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Silverman: Packers, Seahawks Have Inherited Giants’ Magic

Week 16 Magic Doesn't Belong To Giants Anymore
Eli Manning (Photo by Rob Carr/Getty Images)

Eli Manning (Photo by Rob Carr/Getty Images)

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By Steve Silverman
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The Giants began their run to the Super Bowl last year with a 29-14 win over the Jets in Week 16.

It was a game that imbued the team with the confidence to rise from the ranks of a lowly 9-7 division winner and allowed them to gather momentum and beat the best teams in the NFC in the playoffs.

You remember how they nailed the Falcons, took apart the Packers and outlasted the 49ers in a show of guts to earn a spot in Super Bowl XLVI against the Patriots, whom they defeated in stirring fashion once again.

There was no Week 16 magic this time around. The Giants had it all there in front of them against the Baltimore Ravens, a team that had lost three games in a row and were in deep trouble. Instead of punishing the Ravens, the Giants served as get-well medicine for Baltimore. The Ravens looked as good as they have all year.

The Giants have basically blown it. They are not mathematically eliminated. If they can beat the Eagles, while the Bears lose to the Lions, the Vikings lose to the Packers and the Cowboys lose to the Redskins, the Giants can still get into the playoffs.

None of those results are improbable, although the Bears will be favored against the Lions. Still, all of those events seem unlikely to happen on the same day.

But the Giants’ run last year started in the next to last game of the season, and it seems that is as good a time as any for serious Super Bowl contenders to start asserting themselves.

If that’s the case again this year, look out for the Seattle Seahawks and the Packers in the NFC. Both of those teams played their best football of the season and have a chance to be formidable in the NFC playoffs.

For the Packers, it’s almost as if they followed the same gameplan that the Giants used a year ago. Green Bay struggled early in the season as they appeared to be hung over after going 15-1 and then getting hammered 37-20 in the divisional playoffs.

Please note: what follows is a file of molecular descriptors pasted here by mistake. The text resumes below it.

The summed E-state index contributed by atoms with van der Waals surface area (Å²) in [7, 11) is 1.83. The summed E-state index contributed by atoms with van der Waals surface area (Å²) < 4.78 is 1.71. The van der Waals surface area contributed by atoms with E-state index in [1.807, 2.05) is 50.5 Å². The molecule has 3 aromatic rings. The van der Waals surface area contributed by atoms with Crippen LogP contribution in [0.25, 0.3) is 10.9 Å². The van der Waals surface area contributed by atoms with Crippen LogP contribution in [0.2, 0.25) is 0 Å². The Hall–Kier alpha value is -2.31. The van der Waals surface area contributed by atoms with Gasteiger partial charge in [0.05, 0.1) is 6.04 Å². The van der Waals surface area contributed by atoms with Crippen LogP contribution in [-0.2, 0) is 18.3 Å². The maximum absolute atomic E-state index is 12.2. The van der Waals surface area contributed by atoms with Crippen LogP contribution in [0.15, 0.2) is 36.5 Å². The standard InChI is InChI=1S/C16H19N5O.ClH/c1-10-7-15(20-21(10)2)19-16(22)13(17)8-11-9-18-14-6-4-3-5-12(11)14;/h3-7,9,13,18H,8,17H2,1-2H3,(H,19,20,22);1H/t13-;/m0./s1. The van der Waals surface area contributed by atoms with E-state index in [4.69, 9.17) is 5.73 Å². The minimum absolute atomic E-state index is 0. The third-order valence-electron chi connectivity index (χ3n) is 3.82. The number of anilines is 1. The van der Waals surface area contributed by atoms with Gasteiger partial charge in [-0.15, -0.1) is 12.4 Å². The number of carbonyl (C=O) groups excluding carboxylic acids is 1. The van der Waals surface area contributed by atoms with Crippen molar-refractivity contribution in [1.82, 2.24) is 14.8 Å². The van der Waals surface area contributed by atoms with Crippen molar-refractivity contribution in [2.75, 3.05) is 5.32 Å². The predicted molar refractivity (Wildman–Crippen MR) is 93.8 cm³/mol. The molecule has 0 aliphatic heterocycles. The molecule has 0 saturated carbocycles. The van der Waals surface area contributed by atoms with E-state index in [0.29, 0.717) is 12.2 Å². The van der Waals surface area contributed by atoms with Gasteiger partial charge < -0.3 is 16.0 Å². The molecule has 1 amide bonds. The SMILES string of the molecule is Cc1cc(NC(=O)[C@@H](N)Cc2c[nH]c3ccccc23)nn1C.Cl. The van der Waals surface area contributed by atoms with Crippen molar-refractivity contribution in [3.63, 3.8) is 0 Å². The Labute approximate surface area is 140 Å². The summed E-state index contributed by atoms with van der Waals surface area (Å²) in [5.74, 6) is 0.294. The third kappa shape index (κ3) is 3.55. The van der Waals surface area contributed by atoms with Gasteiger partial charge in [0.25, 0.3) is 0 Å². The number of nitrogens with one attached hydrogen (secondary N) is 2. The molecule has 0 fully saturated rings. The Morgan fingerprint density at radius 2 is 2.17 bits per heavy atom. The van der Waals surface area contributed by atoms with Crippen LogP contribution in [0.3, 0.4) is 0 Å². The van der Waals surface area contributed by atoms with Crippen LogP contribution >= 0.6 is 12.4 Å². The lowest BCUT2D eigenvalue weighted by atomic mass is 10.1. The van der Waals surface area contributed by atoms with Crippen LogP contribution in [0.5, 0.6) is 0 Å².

They were 2-3 and struggling. They could not run the ball, the defense was shoddy and Aaron Rodgers was not the same quarterback he had been. But the Packers slowly began to get better after that.

The first and most important thing that happened was the improvement of Rodgers. He got his sea legs and returned to form. He is once again an MVP candidate based on his ability to throw the ball accurately and his talent at buying time in the pocket. Simply magical.

The defense started to play better and when linebacker Clay Matthews returned from a hamstring injury, the Packers had a ferocious factor.

They have now won 9-of-10 games, and the only loss was a one-sided blowout suffered at the hands of the Giants. Their Week 16 victory was a 55-7 destruction of the Tennessee Titans.

The Seahawks are downright scary. The rookie of the year was supposed to be Andrew Luck or Robert Griffin III, but Russell Wilson may be the most deserving. He is putting monster numbers on the board that are basically shocking.

He was not a high first-round pick or even a second-round pick. Wilson came in the third round and he has completed 63.4 percent of his passes, he has thrown for 2,868 yards and he has a 25-10 TD to interception ratio. Wilson has also rushed for 431 yards and has a 5.1 yards per carry average.

He is a remarkable player who has gotten better each week. The Seahawks have scored 58, 50 and 42 points the last three weeks.

They have a ferocious defense that shut down the 49ers 42-13 in Week 16. It appears there is no stopping them at this point.

But that’s only you subscribe to the Week 16 theory that worked so well for the Giants last year.

It may very well be the way to go again this year in the NFC.

How do you think the NFC Wild Card picture will finish?  Sound off below…